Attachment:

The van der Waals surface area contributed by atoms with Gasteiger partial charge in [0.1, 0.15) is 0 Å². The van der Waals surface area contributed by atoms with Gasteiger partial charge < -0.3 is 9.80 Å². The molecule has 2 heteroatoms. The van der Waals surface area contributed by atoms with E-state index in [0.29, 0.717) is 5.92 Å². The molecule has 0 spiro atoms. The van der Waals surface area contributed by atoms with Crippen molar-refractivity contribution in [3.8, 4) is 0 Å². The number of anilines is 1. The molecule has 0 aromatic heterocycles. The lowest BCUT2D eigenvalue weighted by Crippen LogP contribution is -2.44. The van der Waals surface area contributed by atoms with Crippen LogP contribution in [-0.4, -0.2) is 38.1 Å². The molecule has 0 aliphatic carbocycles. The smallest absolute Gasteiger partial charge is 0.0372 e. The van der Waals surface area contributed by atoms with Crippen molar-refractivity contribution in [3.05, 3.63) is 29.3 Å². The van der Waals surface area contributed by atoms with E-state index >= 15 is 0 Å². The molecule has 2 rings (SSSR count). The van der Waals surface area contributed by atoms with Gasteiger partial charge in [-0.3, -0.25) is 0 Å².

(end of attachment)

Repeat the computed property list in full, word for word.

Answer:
The van der Waals surface area contributed by atoms with Gasteiger partial charge in [0.1, 0.15) is 0 Å². The van der Waals surface area contributed by atoms with Gasteiger partial charge < -0.3 is 9.80 Å². The molecule has 2 heteroatoms. The van der Waals surface area contributed by atoms with E-state index in [0.29, 0.717) is 5.92 Å². The molecule has 0 spiro atoms. The van der Waals surface area contributed by atoms with Crippen molar-refractivity contribution in [3.8, 4) is 0 Å². The number of anilines is 1. The molecule has 0 aromatic heterocycles. The lowest BCUT2D eigenvalue weighted by Crippen LogP contribution is -2.44. The van der Waals surface area contributed by atoms with Crippen LogP contribution in [-0.4, -0.2) is 38.1 Å². The molecule has 0 aliphatic carbocycles. The smallest absolute Gasteiger partial charge is 0.0372 e. The van der Waals surface area contributed by atoms with Crippen molar-refractivity contribution in [3.05, 3.63) is 29.3 Å². The van der Waals surface area contributed by atoms with E-state index >= 15 is 0 Å². The molecule has 2 rings (SSSR count). The van der Waals surface area contributed by atoms with Gasteiger partial charge in [-0.3, -0.25) is 0 Å².